China: Cash Transfer Programming Represents One of the Biggest Innovations in Humanitarian Action

Money is the main means of survival for most people around the world. In armed conflict, having cash to buy essential goods can mean the difference between life and death for people suffering the effects of war. Cash transfer programming (CTP) has become an essential tool of humanitarian actions of the ICRC with clear benefits in certain situations.

During Oct. 23rd - 25th, Humanitarian Aid Network Capacity Building Training Session & Launching Ceremony of Cash Transfer Programming in Armed Conflict was held in Hainan province, China. The ICRC, together with many humanitarian organizations, shared their extensive experience in CTP.

Cash transfer programming (CTP) is one of the biggest innovations in humanitarian action in the last decade, and an essential tool for the ICRC to carry out economic security activities. It has become the default response option for humanitarian organizations of all sizes acting in many of the world's humanitarian crises. Based on the latest report, Cash Transfer Programming in Armed Conflict: The ICRC's Experience, by 2017, the ICRC has provided cash-based interventions in 35 countries, with the number of beneficiaries going up by 600% in the last five years.

ICRC institutional lead for cash Jo Burton shared CTP experience with participants. CC BY-NC-ND /Si Xuanlin

Our experience and evidence show that CTP increases people's dignity, power, autonomy and choice in how they manage their survival and recovery. CTP can bring about positive economic and social effect in aid activities, whether in situations of armed conflict or natural disaster.

"This report also highlights CTP-specific risks and responses," said Jo Burton, ICRC institutional lead for cash, and one of the main authors of the report.

The report indicates that the use of CTP is subject to risks similar to those involved in providing in-kind aid – market interference, accountability tracking, social tensions, protection issues – and these need to be managed professionally, as in any other humanitarian program.

Hosted by the China Foundation for Poverty Alleviation (CFPA), this event was organized by the ICRC, with the support from Haikou Longgege Volunteer Club. It gathered more than 100 representatives from the CFPA, Hainan Emergency Response Management Society, 26 membership organizations of the national humanitarian aid network, and 11 provincial civil organizations for aid and disaster relief.

"Currently, the use of CTP is limited to only a few domestic disaster relief projects. The CFPA joins hands with the ICRC in this event to draw on relevant experience from international organizations and build the expertise of humanitarian aid network," said Mr. Liu Zhihua, assistant director of the Disaster Relief Department in the CFPA.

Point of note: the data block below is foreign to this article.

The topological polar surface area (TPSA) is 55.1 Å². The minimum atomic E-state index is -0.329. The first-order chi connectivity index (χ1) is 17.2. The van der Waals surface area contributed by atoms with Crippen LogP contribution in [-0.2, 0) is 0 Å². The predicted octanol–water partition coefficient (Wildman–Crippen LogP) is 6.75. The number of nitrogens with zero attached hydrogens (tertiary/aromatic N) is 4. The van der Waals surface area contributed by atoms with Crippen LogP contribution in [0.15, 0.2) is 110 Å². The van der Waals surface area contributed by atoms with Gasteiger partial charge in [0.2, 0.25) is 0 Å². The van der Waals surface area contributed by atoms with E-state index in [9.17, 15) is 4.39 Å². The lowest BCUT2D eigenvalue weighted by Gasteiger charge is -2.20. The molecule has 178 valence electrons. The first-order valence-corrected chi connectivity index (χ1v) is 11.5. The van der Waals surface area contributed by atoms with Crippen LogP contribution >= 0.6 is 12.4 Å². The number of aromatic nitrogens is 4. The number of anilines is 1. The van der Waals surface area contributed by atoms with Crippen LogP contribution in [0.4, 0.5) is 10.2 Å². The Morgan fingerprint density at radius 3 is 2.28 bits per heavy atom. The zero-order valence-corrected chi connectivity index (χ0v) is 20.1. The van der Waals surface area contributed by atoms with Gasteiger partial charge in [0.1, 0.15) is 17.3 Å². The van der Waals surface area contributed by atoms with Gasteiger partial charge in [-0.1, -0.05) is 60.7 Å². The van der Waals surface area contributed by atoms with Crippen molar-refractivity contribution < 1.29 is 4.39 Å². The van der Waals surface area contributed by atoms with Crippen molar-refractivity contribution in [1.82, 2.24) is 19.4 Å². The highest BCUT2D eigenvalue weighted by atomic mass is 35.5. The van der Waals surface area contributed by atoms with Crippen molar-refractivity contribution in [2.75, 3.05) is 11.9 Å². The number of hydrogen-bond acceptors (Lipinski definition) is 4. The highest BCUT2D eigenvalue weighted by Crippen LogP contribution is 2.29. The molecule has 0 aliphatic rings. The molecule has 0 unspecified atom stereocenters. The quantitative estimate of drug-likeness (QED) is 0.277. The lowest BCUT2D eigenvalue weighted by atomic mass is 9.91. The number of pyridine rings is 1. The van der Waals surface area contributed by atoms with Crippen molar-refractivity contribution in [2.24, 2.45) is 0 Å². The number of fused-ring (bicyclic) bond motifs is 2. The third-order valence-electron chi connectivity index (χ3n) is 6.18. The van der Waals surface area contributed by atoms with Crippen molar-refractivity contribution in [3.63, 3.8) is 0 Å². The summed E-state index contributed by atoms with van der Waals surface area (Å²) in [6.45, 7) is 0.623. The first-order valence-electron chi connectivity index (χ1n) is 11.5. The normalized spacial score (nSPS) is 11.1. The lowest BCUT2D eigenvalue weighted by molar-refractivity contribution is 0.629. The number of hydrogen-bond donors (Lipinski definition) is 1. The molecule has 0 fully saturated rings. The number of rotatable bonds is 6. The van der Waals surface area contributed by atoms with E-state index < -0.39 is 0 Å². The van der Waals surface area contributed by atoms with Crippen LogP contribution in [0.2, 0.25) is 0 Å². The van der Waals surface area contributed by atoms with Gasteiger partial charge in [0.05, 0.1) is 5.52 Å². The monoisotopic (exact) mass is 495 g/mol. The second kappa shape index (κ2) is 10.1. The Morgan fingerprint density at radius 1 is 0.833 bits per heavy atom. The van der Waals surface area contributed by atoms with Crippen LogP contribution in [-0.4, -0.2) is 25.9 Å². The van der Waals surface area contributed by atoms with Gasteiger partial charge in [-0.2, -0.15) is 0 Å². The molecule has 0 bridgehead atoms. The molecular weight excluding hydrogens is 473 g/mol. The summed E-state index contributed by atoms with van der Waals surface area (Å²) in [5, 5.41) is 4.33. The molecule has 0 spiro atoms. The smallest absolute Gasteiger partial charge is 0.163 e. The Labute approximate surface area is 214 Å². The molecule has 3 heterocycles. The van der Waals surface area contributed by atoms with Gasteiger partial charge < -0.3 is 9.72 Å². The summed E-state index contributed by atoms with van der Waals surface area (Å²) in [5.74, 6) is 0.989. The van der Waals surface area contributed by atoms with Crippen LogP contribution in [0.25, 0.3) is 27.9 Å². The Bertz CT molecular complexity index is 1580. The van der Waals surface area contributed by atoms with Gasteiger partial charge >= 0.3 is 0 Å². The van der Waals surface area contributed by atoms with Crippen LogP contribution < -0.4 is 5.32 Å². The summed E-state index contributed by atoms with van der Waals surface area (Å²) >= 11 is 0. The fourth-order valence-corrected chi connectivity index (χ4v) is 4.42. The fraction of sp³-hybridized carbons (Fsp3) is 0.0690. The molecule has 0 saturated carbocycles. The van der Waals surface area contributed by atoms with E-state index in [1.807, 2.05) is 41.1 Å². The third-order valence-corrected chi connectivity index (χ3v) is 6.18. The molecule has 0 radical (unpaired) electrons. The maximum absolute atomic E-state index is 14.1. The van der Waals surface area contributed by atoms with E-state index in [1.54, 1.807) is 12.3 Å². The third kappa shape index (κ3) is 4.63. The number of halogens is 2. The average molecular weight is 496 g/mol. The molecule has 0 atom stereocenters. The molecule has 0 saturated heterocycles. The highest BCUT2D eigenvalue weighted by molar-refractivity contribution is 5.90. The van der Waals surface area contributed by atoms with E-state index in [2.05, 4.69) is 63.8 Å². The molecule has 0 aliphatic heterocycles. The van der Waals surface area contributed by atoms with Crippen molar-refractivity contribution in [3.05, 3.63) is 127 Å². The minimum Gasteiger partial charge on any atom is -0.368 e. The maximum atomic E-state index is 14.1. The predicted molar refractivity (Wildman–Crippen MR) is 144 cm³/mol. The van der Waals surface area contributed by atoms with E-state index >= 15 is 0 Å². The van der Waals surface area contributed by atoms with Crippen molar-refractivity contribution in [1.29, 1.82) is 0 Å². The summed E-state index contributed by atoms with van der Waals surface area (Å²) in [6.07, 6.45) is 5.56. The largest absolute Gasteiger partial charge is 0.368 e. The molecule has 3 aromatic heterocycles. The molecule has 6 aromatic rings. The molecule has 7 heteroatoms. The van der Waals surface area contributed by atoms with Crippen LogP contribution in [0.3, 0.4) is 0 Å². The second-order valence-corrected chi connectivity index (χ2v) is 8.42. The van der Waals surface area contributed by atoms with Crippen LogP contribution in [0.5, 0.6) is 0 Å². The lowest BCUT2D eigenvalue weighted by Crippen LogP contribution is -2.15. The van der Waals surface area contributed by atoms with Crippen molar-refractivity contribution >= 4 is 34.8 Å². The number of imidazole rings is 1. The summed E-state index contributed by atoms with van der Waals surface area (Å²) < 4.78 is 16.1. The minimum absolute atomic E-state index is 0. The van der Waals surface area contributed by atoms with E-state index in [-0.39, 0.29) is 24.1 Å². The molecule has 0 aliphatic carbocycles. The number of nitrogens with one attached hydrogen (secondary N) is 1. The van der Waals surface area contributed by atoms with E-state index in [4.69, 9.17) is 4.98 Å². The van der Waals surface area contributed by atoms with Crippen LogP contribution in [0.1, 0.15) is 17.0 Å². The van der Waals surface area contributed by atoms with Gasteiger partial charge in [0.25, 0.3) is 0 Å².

Large scale use of CTP among international humanitarian organizations started after the Asian tsunami in 2004. The total budget has multiplied, especially in the past 5 years.

In a panel discussion themed "CTP in International Organizations" during the event, representatives from several organizations shared their views on the flexibility and feasibility of CTP.

Representatives from several international organizations joined a panel discussion on CTP models. CC BY-NC-ND /Si Xuanlin

"In China, the ICRC and the Red Cross Society of China (RCSC) cooperated in livelihood projects. Such program lifts beneficiaries out of poverty by providing unconditional small cash grants for families with the willingness and capacity," said Ms. Sun Yan, head of Economic Security Department of the ICRC Regional Delegation for East Asia. "Livelihood projects are better suited to the needs of the vulnerable population. It allows beneficiaries to decide their business activities by themselves, which motivates them to work harder, thus ensuring higher success rate."

Currently, the project has been implemented in Yunnan province, Jilin province, Guizhou province, and Xinjiang Uyghur Autonomous Region, among others, bringing about 1,500 households above poverty line.

"It is to be noted that CTP is a tool of humanitarian action, not a humanitarian outcome in itself," highlighted Jo Burton, the ICRC's institutional lead for cash. "CTP must be implemented strategically, in pursuit of clear humanitarian goals, if it is to be the best way to meet people's needs in a particular context."

Participants discussed about how to design a project. CC BY-NC-ND / Li Cong

In this regard, a two-day training was organized by the ICRC for participants from aid agencies. Through case study, group discussions and presentations, participants learnt a lot about the CTP feasibility assessment, program design, and assessment methods. Suggestions were also given as to how to address certain risks.

Ms. Liu Yan, a representative from Haikou civil disaster and emergency relief team, told us, "in the past training sessions, it was made clear that the use of cash by charity organizations requires particular caution and involves many risks, but no detailed guidance was provided. This time, many concepts were clarified from a professional perspective and I knew better how to implement the projects and avert risks. Many of my colleagues said that they can't wait to hear more about it."